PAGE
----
A new peer-mentor program and new Advising Center located on the first floor of the Davis Center are examples of initiatives being taken by the University in order to create a more positive advising experience for students on campus.
[media-credit name=”Ciera Libenson” align=”alignnone” width=”300″][/media-credit]
If you don’t have your own stories of less than ideal interactions with your assigned faculty adviser, then you probably have heard through the grapevine that some students have struggled to get the answers and help that the need from the person that they are told is prepared to advise them.
The new peer-mentor program will cost $102,000 to implement in the 2016-2017 academic year, according to the official SGA bill titled the “Peer Advising for Learning Success Act.”
This budget will be used to pay the salaries of the student mentors, who for the first year, are business, biology and math majors. SGA President Jason Maulucci said that although the program is currently only accessible to three departments, the end goal is to have every first-year paired with an upperclassmen mentor within the next three years.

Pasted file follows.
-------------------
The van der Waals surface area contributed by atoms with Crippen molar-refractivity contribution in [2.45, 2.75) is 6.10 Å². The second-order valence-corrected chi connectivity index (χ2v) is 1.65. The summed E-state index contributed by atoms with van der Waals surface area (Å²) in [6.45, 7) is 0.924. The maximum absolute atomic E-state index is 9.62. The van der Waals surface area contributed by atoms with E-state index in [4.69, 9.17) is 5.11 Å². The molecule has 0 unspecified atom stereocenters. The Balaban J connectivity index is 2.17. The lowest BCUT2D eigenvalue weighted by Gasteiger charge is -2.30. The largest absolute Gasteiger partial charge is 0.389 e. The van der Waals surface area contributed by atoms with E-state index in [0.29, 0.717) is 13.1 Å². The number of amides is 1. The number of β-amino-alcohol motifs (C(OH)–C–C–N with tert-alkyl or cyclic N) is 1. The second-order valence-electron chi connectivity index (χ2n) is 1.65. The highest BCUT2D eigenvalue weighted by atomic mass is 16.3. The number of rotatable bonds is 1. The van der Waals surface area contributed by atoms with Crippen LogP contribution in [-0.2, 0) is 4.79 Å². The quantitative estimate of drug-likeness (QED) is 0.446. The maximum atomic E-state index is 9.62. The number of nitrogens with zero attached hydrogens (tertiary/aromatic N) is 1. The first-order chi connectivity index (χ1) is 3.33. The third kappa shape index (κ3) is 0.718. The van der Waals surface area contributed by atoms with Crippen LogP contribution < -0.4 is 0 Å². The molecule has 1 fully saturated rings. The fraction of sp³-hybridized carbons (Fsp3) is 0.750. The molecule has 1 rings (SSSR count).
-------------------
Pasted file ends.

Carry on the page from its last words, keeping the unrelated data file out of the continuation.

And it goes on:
The ideology and principle of this initiative are certainly benign at their roots; students mentoring fellow students at a central location easily accessible on campus. However; in order for it to reach its full potential, the Cynic believes the departments represented need to increase and represent a broader scope of majors.
Also, even with the addition of peer advisers, there needs to be a continued focus and priority on making sure that faculty advisers are held accountable for being accessible to students, and provide them with the guidance that they need.
The four years that students spend in college are undeniably formative and vital in discovering likes, dislikes, strengths, weaknesses and ultimately a career path. As students, we look up to our professors who are publishing breakthrough research, traveling the world and have decades of experiences in fields ranging from ecology to English.
So we ask you to take a small chunk out of time out of your busy schedules to bestow some of your knowledge, wisdom and advice onto us, and help us make decisions that will ultimately help us decide who we want to be.